- The Washington Times - Wednesday, June 12, 2002

TUNIS, Tunisia During the next few months, critical for Tunisia's economy, the government of this North African country faces some crucial questions about its political system, known here as "presidential democracy."

The stakes include Tunisia's relations with its trading partners, its aspirations for closer ties with European democracies and its role as the leading Arab country in the war against terrorism.

The questions asked in Western chanceries stem from the May 26 referendum that revamped the Tunisia Constitution, created an additional chamber in the parliament and above all just about guaranteed two more five-year terms for President Zine El Abidine Ben Ali. He has been power since 1987.

According to official figures, 96.15 percent of Tunisia's voters went to the polls, casting 3,271,198 valid ballots of which 99.61 percent were in favor of the reforms proposed by Mr. Ben Ali.

Hailed by Tunisian officials as "a victory for democracy and a triumph of patriots," the referendum was described as a sham by the regime's opponents and the outcome "unbelievable" and "insolent" by some European diplomats.

Mr. Ben Ali, who 14 years ago removed from power the aging and senile "President-for-life" Habib Bourguiba, was last re-elected in 1999 with 99.44 percent of the vote, a margin of victory generally ridiculed by media in France, Tunisia's former colonial master.

The May 26th referendum the first in the history of this country of nearly 10 million people took place a little over a month after a suicide bombing outside the historic El Ghriba synagogue on the Tunisian island of Djerba.

Blamed on Islamic fundamentalists, the blast killed 15 persons and injured 30 reminding the country that despite stringent security measures introduced by Mr. Ben Ali, Tunisia is not immune from terrorism.

While Tunisia's Western friends appear considerably confused by the figures of the referendum, Mr. Ben Ali's political supporters claim his continuing presence at the country's helm is essential for the survival of his economic and social policies that have given Tunisia an unprecedented level of prosperity, social services and education.

In recent months, Tunisia's economic health has shown some strain, requiring budgetary belt-tightening.

Five small parties, the "legal opposition," urged their followers to take part in the referendum as an "expression of the democratic process." The vocal Ettajdid party, which boycotted the voting, was ignored by the officially sanctioned press and was denied radio and television time.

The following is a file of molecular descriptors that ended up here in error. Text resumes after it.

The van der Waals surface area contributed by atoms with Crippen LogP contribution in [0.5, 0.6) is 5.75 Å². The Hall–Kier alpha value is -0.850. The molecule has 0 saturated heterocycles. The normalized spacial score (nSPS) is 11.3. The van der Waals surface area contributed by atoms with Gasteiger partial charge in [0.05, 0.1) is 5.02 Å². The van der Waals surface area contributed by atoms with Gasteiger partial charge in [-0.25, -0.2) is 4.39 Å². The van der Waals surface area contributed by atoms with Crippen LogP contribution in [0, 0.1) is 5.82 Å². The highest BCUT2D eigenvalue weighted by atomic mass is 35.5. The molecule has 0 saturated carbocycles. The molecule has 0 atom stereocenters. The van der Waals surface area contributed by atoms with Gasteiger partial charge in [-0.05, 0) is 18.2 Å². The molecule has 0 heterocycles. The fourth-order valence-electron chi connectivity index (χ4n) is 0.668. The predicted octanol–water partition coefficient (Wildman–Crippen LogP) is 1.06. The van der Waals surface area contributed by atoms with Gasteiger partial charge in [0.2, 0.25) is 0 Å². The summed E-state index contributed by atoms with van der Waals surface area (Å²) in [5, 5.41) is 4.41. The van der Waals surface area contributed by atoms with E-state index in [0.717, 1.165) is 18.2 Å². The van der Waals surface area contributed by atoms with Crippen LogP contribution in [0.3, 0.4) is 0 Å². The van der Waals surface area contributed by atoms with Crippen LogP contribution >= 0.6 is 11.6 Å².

The voting was supervised by members of Mr. Ben Ali's Constitutional Democratic Rally (RCD), a party that has dominated Tunisia since its 1956 independence from France, changing names and ideological programs according to the requirements of the president.

The party's constant affiliation with the state has been the subject of debate in countries maintaining friendly relations with Tunisia.

According to Western diplomats, supervision of the vote and control of the media have raised questions about the freedom of expression in Tunisia, where the president is the supreme arbiter, accountable to no one. Under Article 41 of the constitution, he enjoys judicial immunity, even after leaving office.

The referendum was preceded by a two-week campaign during which Mr. Ben Ali was hailed by his supporters as the country's "savior," the man who has given Tunisia stability.

The weather was as glorious as the paeans to Mr. Ben Ali. The sun had not yet burned spring greenery, which carpeted the rolling countryside outside Tunis.

To Ali Chaouch, secretary of the RCD, approval of the referendum was part of the president's long-term program of turning Tunisia into a full-fledged democracy.

"The country evolves, the institutions have to evolve as well," he said in the new glass-and-concrete high-rise party headquarters. "We believe that it is in the country's interest that President Ben Ali continues."

Describing the achievements of the regime as "considerable," he said: "Poverty has been pushed back, the revenue has risen, Tunisia is considered internationally on the right track."

While a number of Western diplomats remain skeptical about the procedure used during the referendum, there were no indications that the authorities are inclined to listen.

Commented Abdelwahed Abdallah, spokesman for the presidency with the rank of minister: "Tunisia needs no lessons on how to decide its fundamental choice that is a society based on democracy and human rights."

Moncef Marzouki, who heads the fringe Congress for the Republic, retorted, "Tunisia has been a false republic and a false democracy throughout its independent existence."

Under the revised constitution, Mr. Ben Ali, who is 65, can serve until the age limit of 75. Officials say he will thus be able to preside for 10 more years over the process of turning Tunisia into "a young developed nation."

Recent statistics show constant progress, including higher life expectancy, growth of the number of medical doctors almost half of them women and the virtual elimination of illiteracy among the young. Education is compulsory until age 16.

The role of Tunisia's women is such that one international banker described their presence in every profession as "the most effective barrier against Islamic fundamentalism."

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